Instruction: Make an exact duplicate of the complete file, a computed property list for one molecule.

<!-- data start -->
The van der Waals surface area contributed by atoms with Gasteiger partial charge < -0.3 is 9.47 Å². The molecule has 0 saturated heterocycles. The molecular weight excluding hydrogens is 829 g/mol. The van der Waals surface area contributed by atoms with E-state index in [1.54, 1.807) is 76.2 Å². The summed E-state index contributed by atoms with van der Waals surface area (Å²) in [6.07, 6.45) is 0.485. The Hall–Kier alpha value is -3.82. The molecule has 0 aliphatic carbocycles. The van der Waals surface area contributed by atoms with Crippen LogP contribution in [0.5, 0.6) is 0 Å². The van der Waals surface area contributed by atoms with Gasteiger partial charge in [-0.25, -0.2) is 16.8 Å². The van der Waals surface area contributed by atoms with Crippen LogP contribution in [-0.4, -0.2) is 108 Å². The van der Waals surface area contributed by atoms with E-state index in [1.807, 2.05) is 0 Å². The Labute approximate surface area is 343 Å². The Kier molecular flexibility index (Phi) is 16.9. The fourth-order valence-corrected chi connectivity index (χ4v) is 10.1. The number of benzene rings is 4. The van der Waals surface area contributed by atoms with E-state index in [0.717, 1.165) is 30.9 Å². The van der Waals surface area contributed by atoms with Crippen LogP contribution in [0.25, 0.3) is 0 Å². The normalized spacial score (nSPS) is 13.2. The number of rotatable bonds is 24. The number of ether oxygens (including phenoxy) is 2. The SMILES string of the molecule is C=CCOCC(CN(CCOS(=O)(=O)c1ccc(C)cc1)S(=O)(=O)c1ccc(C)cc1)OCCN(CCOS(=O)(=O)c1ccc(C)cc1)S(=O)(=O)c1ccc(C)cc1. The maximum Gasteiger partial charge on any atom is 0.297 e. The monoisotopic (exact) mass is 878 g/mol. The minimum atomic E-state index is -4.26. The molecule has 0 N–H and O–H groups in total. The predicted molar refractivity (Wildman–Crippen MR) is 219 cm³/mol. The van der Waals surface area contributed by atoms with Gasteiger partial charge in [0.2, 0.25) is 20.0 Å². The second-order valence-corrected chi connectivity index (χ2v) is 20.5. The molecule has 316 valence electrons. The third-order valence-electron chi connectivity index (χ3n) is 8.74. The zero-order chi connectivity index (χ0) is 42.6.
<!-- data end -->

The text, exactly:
The van der Waals surface area contributed by atoms with Gasteiger partial charge < -0.3 is 9.47 Å². The molecule has 0 saturated heterocycles. The molecular weight excluding hydrogens is 829 g/mol. The van der Waals surface area contributed by atoms with E-state index in [1.54, 1.807) is 76.2 Å². The summed E-state index contributed by atoms with van der Waals surface area (Å²) in [6.07, 6.45) is 0.485. The Hall–Kier alpha value is -3.82. The molecule has 0 aliphatic carbocycles. The van der Waals surface area contributed by atoms with Crippen LogP contribution in [0.5, 0.6) is 0 Å². The van der Waals surface area contributed by atoms with Gasteiger partial charge in [-0.25, -0.2) is 16.8 Å². The van der Waals surface area contributed by atoms with Crippen LogP contribution in [-0.4, -0.2) is 108 Å². The van der Waals surface area contributed by atoms with E-state index in [1.807, 2.05) is 0 Å². The Labute approximate surface area is 343 Å². The Kier molecular flexibility index (Phi) is 16.9. The fourth-order valence-corrected chi connectivity index (χ4v) is 10.1. The number of benzene rings is 4. The van der Waals surface area contributed by atoms with E-state index in [0.717, 1.165) is 30.9 Å². The van der Waals surface area contributed by atoms with Crippen LogP contribution in [0.25, 0.3) is 0 Å². The normalized spacial score (nSPS) is 13.2. The number of rotatable bonds is 24. The number of ether oxygens (including phenoxy) is 2. The SMILES string of the molecule is C=CCOCC(CN(CCOS(=O)(=O)c1ccc(C)cc1)S(=O)(=O)c1ccc(C)cc1)OCCN(CCOS(=O)(=O)c1ccc(C)cc1)S(=O)(=O)c1ccc(C)cc1. The maximum Gasteiger partial charge on any atom is 0.297 e. The monoisotopic (exact) mass is 878 g/mol. The minimum atomic E-state index is -4.26. The molecule has 0 N–H and O–H groups in total. The predicted molar refractivity (Wildman–Crippen MR) is 219 cm³/mol. The van der Waals surface area contributed by atoms with Gasteiger partial charge in [0.2, 0.25) is 20.0 Å². The second-order valence-corrected chi connectivity index (χ2v) is 20.5. The molecule has 316 valence electrons. The third-order valence-electron chi connectivity index (χ3n) is 8.74. The zero-order chi connectivity index (χ0) is 42.6.